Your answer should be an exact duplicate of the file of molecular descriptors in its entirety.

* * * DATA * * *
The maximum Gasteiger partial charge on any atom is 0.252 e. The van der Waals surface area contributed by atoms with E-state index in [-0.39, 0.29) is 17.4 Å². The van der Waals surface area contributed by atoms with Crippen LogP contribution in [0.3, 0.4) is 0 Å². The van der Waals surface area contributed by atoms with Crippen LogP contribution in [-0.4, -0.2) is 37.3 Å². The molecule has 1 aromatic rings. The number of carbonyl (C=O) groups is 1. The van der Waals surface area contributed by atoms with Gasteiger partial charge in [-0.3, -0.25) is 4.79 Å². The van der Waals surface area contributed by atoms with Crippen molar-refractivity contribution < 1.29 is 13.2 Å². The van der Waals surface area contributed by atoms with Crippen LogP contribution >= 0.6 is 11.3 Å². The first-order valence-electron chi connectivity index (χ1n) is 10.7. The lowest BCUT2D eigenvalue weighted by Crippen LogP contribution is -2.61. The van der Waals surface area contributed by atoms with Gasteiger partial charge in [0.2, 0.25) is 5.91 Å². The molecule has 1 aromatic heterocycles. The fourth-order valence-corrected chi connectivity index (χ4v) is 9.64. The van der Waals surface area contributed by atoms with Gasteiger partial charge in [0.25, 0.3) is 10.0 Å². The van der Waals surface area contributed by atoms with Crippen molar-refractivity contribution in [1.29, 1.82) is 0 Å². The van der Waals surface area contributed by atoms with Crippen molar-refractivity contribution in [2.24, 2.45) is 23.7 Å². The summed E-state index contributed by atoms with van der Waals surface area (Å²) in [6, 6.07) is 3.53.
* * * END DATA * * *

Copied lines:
The maximum Gasteiger partial charge on any atom is 0.252 e. The van der Waals surface area contributed by atoms with E-state index in [-0.39, 0.29) is 17.4 Å². The van der Waals surface area contributed by atoms with Crippen LogP contribution in [0.3, 0.4) is 0 Å². The van der Waals surface area contributed by atoms with Crippen LogP contribution in [-0.4, -0.2) is 37.3 Å². The molecule has 1 aromatic rings. The number of carbonyl (C=O) groups is 1. The van der Waals surface area contributed by atoms with Gasteiger partial charge in [-0.3, -0.25) is 4.79 Å². The van der Waals surface area contributed by atoms with Crippen molar-refractivity contribution < 1.29 is 13.2 Å². The van der Waals surface area contributed by atoms with Crippen LogP contribution >= 0.6 is 11.3 Å². The first-order valence-electron chi connectivity index (χ1n) is 10.7. The lowest BCUT2D eigenvalue weighted by Crippen LogP contribution is -2.61. The van der Waals surface area contributed by atoms with Gasteiger partial charge in [0.2, 0.25) is 5.91 Å². The molecule has 1 aromatic heterocycles. The fourth-order valence-corrected chi connectivity index (χ4v) is 9.64. The van der Waals surface area contributed by atoms with Gasteiger partial charge in [0.25, 0.3) is 10.0 Å². The van der Waals surface area contributed by atoms with Crippen molar-refractivity contribution in [1.29, 1.82) is 0 Å². The van der Waals surface area contributed by atoms with Crippen molar-refractivity contribution in [2.24, 2.45) is 23.7 Å². The summed E-state index contributed by atoms with van der Waals surface area (Å²) in [6, 6.07) is 3.53.